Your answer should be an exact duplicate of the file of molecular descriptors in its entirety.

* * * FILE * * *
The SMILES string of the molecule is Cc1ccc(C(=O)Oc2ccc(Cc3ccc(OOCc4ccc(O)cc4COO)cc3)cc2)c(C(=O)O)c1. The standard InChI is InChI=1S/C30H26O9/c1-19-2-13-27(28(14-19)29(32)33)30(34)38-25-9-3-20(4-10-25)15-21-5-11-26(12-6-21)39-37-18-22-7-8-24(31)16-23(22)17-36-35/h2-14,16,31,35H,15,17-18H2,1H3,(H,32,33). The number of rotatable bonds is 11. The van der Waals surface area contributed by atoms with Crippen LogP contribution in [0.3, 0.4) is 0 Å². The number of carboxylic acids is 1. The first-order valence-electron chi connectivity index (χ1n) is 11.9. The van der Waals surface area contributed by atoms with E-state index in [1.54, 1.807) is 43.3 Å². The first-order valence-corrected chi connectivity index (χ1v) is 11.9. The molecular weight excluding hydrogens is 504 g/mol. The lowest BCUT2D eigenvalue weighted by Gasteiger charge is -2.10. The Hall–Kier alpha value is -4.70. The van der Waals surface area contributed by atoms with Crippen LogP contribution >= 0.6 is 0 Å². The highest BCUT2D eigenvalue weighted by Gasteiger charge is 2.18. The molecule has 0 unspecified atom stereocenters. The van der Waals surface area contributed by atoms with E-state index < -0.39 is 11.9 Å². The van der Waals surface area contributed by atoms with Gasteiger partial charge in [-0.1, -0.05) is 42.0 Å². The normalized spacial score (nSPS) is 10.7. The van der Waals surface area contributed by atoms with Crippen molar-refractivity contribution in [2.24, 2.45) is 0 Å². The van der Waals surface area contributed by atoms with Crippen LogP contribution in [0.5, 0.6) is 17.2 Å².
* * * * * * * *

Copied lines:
The SMILES string of the molecule is Cc1ccc(C(=O)Oc2ccc(Cc3ccc(OOCc4ccc(O)cc4COO)cc3)cc2)c(C(=O)O)c1. The standard InChI is InChI=1S/C30H26O9/c1-19-2-13-27(28(14-19)29(32)33)30(34)38-25-9-3-20(4-10-25)15-21-5-11-26(12-6-21)39-37-18-22-7-8-24(31)16-23(22)17-36-35/h2-14,16,31,35H,15,17-18H2,1H3,(H,32,33). The number of rotatable bonds is 11. The van der Waals surface area contributed by atoms with Crippen LogP contribution in [0.3, 0.4) is 0 Å². The number of carboxylic acids is 1. The first-order valence-electron chi connectivity index (χ1n) is 11.9. The van der Waals surface area contributed by atoms with E-state index in [1.54, 1.807) is 43.3 Å². The first-order valence-corrected chi connectivity index (χ1v) is 11.9. The molecular weight excluding hydrogens is 504 g/mol. The lowest BCUT2D eigenvalue weighted by Gasteiger charge is -2.10. The Hall–Kier alpha value is -4.70. The van der Waals surface area contributed by atoms with Crippen LogP contribution >= 0.6 is 0 Å². The highest BCUT2D eigenvalue weighted by Gasteiger charge is 2.18. The molecule has 0 unspecified atom stereocenters. The van der Waals surface area contributed by atoms with E-state index < -0.39 is 11.9 Å². The van der Waals surface area contributed by atoms with Gasteiger partial charge in [-0.1, -0.05) is 42.0 Å². The normalized spacial score (nSPS) is 10.7. The van der Waals surface area contributed by atoms with Crippen molar-refractivity contribution in [2.24, 2.45) is 0 Å². The van der Waals surface area contributed by atoms with Crippen LogP contribution in [0.5, 0.6) is 17.2 Å².